There are several limitations you need to be aware of. The search feature launches today, however, it will only be made available to users living in the US or India, plus they must be a part of the Search Labs program. Additionally, it will be exclusive to the mobile web version of Google Search as well as the official Google app. 

If you want to try this out, we have a guide teaching people how to try out Google software betas. The guide describes gaining access to the Search Engine Experience, but it's the same process.

Notes will start as an “experiment”. The company wants to see how well this feature will work on a grand scale. It’s unknown how long the trial will last or if it'll see an official release.

Follow your favs

The rest of the update isn’t as dynamic, but it’s still interesting. Over the coming weeks, Google will introduce a Follow tool to American users on mobile. It’ll help you stay up to date on topics you frequently look up by providing “new-to-you” information. Follow can deliver news articles on the latest events of your favorite sports team or specific fashion trends. 

In the image below, you'll see how Follow changes. The left screenshot displays a fairly generic feed with a few pictures, but over time, Google will deliver videos from content creators specializing in your interest once it learns what you like.

Google's new Follow tool

(Image credit: Google)

Finally, the Perspectives tab will roll out to Google Search on desktop to, as you can probably guess, people living in the United States. This tool lets you find content from various online communities like forums or social media platforms. Prior to this, it was exclusive to mobile devices.

As you can see, the US is getting the lion's share of this update. We asked a Google rep if there are plans for an international launch. All we were told is that they working on bringing the “features to locations”, but have nothing more to share at the moment.

We can see these tools becoming really useful helping you track great deals for tech during the holiday season. If you want our advice, check out TechRadar's list of the nine Black Friday deals we recommend buying now.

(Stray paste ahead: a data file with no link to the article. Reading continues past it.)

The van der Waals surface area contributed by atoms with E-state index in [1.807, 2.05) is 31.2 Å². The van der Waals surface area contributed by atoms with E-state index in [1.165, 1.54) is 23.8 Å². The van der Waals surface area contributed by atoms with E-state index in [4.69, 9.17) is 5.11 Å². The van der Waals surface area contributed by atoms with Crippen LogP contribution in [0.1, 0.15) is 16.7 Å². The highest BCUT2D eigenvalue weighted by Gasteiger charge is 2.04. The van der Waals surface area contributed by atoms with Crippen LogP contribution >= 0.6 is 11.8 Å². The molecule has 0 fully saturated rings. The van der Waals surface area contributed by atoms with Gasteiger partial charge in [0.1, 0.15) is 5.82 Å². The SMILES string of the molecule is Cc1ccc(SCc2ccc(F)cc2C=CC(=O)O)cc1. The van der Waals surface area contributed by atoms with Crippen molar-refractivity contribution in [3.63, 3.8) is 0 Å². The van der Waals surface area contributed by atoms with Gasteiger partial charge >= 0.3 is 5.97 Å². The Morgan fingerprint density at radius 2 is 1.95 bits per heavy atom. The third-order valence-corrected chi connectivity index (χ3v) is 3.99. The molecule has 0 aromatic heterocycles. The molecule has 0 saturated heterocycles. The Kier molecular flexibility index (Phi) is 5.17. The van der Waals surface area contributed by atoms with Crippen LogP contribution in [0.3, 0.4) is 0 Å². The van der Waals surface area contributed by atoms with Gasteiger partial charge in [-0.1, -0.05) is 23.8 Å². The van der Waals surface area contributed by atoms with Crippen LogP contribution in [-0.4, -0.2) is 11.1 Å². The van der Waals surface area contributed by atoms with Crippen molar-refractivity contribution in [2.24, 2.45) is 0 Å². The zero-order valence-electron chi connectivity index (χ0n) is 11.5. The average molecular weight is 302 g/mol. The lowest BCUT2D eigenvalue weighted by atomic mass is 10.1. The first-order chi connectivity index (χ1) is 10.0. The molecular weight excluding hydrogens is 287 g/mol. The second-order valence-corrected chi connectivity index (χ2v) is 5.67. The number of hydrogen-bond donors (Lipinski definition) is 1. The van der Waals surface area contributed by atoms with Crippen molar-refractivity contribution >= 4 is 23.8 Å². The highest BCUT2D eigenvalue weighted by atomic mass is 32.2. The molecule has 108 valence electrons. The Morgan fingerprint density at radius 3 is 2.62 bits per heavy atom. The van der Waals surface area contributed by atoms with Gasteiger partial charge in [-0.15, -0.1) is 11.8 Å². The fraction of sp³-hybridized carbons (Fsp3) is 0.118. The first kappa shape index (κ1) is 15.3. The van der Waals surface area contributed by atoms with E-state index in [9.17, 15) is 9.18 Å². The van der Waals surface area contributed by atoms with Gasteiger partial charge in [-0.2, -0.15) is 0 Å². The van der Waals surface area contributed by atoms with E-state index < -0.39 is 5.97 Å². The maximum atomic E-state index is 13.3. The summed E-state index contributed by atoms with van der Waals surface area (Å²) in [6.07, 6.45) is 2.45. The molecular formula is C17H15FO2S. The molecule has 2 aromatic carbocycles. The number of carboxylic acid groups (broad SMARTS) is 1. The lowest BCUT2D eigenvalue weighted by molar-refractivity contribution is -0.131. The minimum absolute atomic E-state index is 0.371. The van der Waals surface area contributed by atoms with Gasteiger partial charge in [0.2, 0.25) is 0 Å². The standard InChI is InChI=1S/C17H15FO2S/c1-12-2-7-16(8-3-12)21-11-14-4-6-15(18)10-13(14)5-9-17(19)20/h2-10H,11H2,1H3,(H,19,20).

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Step into the future of AR and VR technology

As the world embraces rapid technological advancements, augmented and virtual reality (AR and VR) have emerged as transformative tools with the potential to revolutionize industries and enhance human experiences. 

Whether for art, education, healthcare, entertainment or engineering, AR and VR will play a foundational role in the next phase of technology. That’s why across the world, initiatives are launching that aim to incubate and nurture innovative ideas in transformative technology.

One such program is the Creative Solutions program by the King Abdulaziz Center for World Culture (Ithra) in Saudi Arabia. From this, two innovative projects – MemoARable and Virtually There – have arisen, aiming to leverage AR and VR to add value to Saudi Arabia’s cultural and creative industries (CCI).

New horizons

MemoARable, spearheaded by Maryam Alfadhli and Lina Alismail, seeks to reimagine the customer-store relationship through an AR-powered app. 

By transforming memories into personalized gifts incorporating images, messages, and voice notes, MemoARable transcends traditional marketing strategies, opening doors for immersive ticketing and gift card possibilities, and expanding its application beyond initial expectations.

On the other hand, Maram Alghamdi and Ali AlEid's Virtually There aims to revolutionise the tourism industry by offering users a full 3D, 360-degree access to Saudi Arabia's top destinations. Kicking off with AlUla, this immersive experience takes audiences on a journey through iconic tourist attractions. 

The roadmap also includes virtual visits to Riyadh, Jeddah, and a pilgrimage-focused tour of Makkah and Madinah, creating an exciting blend of culture and technology.

The prototypes of these projects were presented to a team of international tech experts, including inventor and tech consultant Simon Benson, as part of the Creative Solutions program. 

This program empowers digital content creation in immersive technologies and grants each of the five selected projects financial support of up to $ 20,000 to bring their ideas to fruition.

Room to grow

This year marks the third edition of the Creative Solutions showcase, welcoming participants to pitch their ideas once again. Successful applicants will develop their prototypes from September to December before presenting them to investors and the public in Q4.

The Creative Solutions program goes beyond mere financial support, as participants embark on a transformative journey featuring technical, creative, and entrepreneurial training and mentorship. 

Their prototypes are showcased in events attended by potential collaborators, incubators, accelerators, and other stakeholders, further promoting innovation and collaboration in the immersive tech space.

As the world embraces immersive technologies, projects like these will pave the way to unleashing the limitless potential of AR and VR. With MemoARable and Virtually There leading the way, the future is indeed bright for the intersection of creativity, technology, and human innovation.